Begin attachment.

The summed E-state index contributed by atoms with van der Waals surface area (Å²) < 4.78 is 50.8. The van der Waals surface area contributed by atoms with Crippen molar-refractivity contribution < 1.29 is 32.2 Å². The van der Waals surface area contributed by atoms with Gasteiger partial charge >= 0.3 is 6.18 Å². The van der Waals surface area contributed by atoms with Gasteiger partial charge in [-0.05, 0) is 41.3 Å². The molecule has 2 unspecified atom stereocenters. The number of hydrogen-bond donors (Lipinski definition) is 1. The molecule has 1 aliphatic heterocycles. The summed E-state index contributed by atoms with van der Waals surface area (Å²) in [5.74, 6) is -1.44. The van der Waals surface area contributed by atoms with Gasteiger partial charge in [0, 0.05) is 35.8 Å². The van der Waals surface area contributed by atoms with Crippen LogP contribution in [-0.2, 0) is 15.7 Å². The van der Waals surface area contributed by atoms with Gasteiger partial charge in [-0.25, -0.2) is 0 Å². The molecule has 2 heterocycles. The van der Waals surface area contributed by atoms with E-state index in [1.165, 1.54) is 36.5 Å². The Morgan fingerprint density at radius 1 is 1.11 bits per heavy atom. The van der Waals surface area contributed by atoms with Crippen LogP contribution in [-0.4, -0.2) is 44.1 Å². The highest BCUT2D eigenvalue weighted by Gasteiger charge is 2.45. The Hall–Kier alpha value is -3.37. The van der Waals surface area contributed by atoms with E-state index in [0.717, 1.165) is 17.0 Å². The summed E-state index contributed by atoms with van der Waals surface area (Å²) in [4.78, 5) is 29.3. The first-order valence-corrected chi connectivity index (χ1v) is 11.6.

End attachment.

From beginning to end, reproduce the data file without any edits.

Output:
The summed E-state index contributed by atoms with van der Waals surface area (Å²) < 4.78 is 50.8. The van der Waals surface area contributed by atoms with Crippen molar-refractivity contribution < 1.29 is 32.2 Å². The van der Waals surface area contributed by atoms with Gasteiger partial charge >= 0.3 is 6.18 Å². The van der Waals surface area contributed by atoms with Gasteiger partial charge in [-0.05, 0) is 41.3 Å². The molecule has 2 unspecified atom stereocenters. The number of hydrogen-bond donors (Lipinski definition) is 1. The molecule has 1 aliphatic heterocycles. The summed E-state index contributed by atoms with van der Waals surface area (Å²) in [5.74, 6) is -1.44. The van der Waals surface area contributed by atoms with Gasteiger partial charge in [0, 0.05) is 35.8 Å². The van der Waals surface area contributed by atoms with Crippen LogP contribution in [-0.2, 0) is 15.7 Å². The van der Waals surface area contributed by atoms with Gasteiger partial charge in [-0.25, -0.2) is 0 Å². The molecule has 2 heterocycles. The van der Waals surface area contributed by atoms with E-state index in [1.165, 1.54) is 36.5 Å². The Morgan fingerprint density at radius 1 is 1.11 bits per heavy atom. The van der Waals surface area contributed by atoms with Crippen LogP contribution in [-0.4, -0.2) is 44.1 Å². The highest BCUT2D eigenvalue weighted by Gasteiger charge is 2.45. The Hall–Kier alpha value is -3.37. The van der Waals surface area contributed by atoms with E-state index in [0.717, 1.165) is 17.0 Å². The summed E-state index contributed by atoms with van der Waals surface area (Å²) in [4.78, 5) is 29.3. The first-order valence-corrected chi connectivity index (χ1v) is 11.6.